Us Fish & Wildlife Maryland office
Section 7 of the Anadromous Fish Conservation Act (Emergency Striped Bass Study). The Act instructed the Secretaries of the Interior and Commerce to develop studies to assess the size of the migratory stock, investigate the causes of the decline, calculate its economic importance and recommend measures for restoration. Between 1985 and 1990, while beginning to address these issues, a fishing moratorium was imposed by the coastal states from North Carolina to Maine to protect the remaining wild striped bass stocks.
In 1985, the U.S. Fish and Wildlife Service, in cooperation with the National Marine Fisheries Service, state agencies, and universities, developed studies through Section 7 of the Anadromous Fish Conservation Act. Such studies included a coast-wide striped bass tagging program and a hatchery stocking program. These programs were designed to estimate rates of exploitation, mortality rate, migration, and contribution of hatchery-reared fish to wild stocks.
Between 1985 and 1993, more than 9 million tagged hatchery-rearedstriped bass fingerlings were released into the Chesapeake Bay system. Hatchery-reared striped bass were marked with an internal binary coded wire tag,
which is a tiny micro-encoded piece of wire that commercial and/ or recreational fishermen cannot see but researchers can detect with specialized equipment. These tags are used to gather information on the contribution of hatchery-reared fish to the wild population. For instance, in 1988, hatchery fish comprised close to half of Maryland's young-of the-year striped bass in some rivers. Furthermore, those juvenile striped bass released in the Chesapeake Bay eventually contributed to the coastal population. In fact, tagged hatchery-reared fish, released into the Chesapeake Bay, have been recovered as adults as far north as New Brunswick, Canada, over 1,000 miles from the point of release. Today, as hoped, hatchery fish are far out-numbered by wild fish in the Chesapeake Bay. The Maryland Department of Natural Resources reported that the 1996 young-of-the-year index was the highest since the survey began in 1954. This is particularly impressive given that there were no hatchery releases in 1996.
Besides the hatchery release program, the U.S. Fish and Wildlife Service, and cooperating agencies, have tagged more than 448,000 striped bass with external anchor or "spaghetti" tags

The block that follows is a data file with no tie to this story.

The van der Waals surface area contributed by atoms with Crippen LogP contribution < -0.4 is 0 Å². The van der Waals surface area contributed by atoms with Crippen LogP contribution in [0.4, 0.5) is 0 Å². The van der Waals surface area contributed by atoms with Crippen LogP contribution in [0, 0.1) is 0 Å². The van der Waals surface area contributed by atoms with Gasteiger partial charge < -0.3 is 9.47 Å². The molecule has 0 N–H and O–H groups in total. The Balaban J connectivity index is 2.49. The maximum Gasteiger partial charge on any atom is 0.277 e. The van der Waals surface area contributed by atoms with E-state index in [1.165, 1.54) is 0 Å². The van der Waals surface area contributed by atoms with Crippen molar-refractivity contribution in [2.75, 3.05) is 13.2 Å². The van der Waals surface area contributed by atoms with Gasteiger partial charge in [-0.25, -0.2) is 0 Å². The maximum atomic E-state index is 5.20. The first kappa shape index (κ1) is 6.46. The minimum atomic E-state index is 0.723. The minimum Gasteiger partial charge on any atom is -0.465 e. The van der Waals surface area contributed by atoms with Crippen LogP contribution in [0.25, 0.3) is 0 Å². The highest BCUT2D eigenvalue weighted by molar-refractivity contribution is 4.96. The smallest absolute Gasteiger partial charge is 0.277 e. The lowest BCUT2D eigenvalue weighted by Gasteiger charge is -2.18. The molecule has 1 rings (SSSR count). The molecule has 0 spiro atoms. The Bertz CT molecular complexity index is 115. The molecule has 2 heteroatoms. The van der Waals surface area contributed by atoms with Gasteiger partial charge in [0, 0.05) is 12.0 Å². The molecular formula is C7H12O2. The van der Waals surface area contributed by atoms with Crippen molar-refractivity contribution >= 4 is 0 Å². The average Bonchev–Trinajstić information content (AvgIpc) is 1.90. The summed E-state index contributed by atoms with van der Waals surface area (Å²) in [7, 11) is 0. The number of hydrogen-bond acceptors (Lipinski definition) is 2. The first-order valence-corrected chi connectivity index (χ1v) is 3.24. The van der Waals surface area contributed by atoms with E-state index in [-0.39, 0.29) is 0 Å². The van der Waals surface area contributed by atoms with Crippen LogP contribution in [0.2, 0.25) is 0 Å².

since 1985. A central database, managed by the Maryland Fishery Resources Office of the U.S. Fish and Wildlife Service, stores coast-wide tagging information and fishery dependent and independent survey data. The information from this database is used to develop appropriate management measures to maintain a sustainable striped bass fishery.
Fishermen have returned more than 80,000 of the external anchor tags. Such tag return data has provided a better understanding of migratory patterns of striped bass. For instance, the tagging program has confirmed that some 1-2 year old striped bass leave bays and estuaries to forage along the coastline. Such movement demonstrates that the fish use a wider range of habitats and are exposed to different mortality pressures then originally believed. Movement of these fish could only be detected with this type of tagging data. Tag returns have also provided information on rates of migration. For example, striped bass are capable of swimming 500 miles in only a month at an average of 16 miles per day.
The success of the striped bass tagging program has assisted in the official restoration of the Chesapeake Bay migratory stock of striped bass in 1995. The program has also encouraged the U.S. Fish and Wildlife Service to begin similar tagging programs on coastal populations of American shad and Atlantic sturgeon.
If you catch a tagged striped bass, you should cut off the tag and record the date, location, and method of capture. If you are unable to cut off the tag, write down the tag number along with the required information. You should then report the information as soon as possible to the U.S. Fish and Wildlife Service - Maryland Fishery Resources Office at 1-800-448-8322. Any person who report tags will receive a certificate of participation and a reward.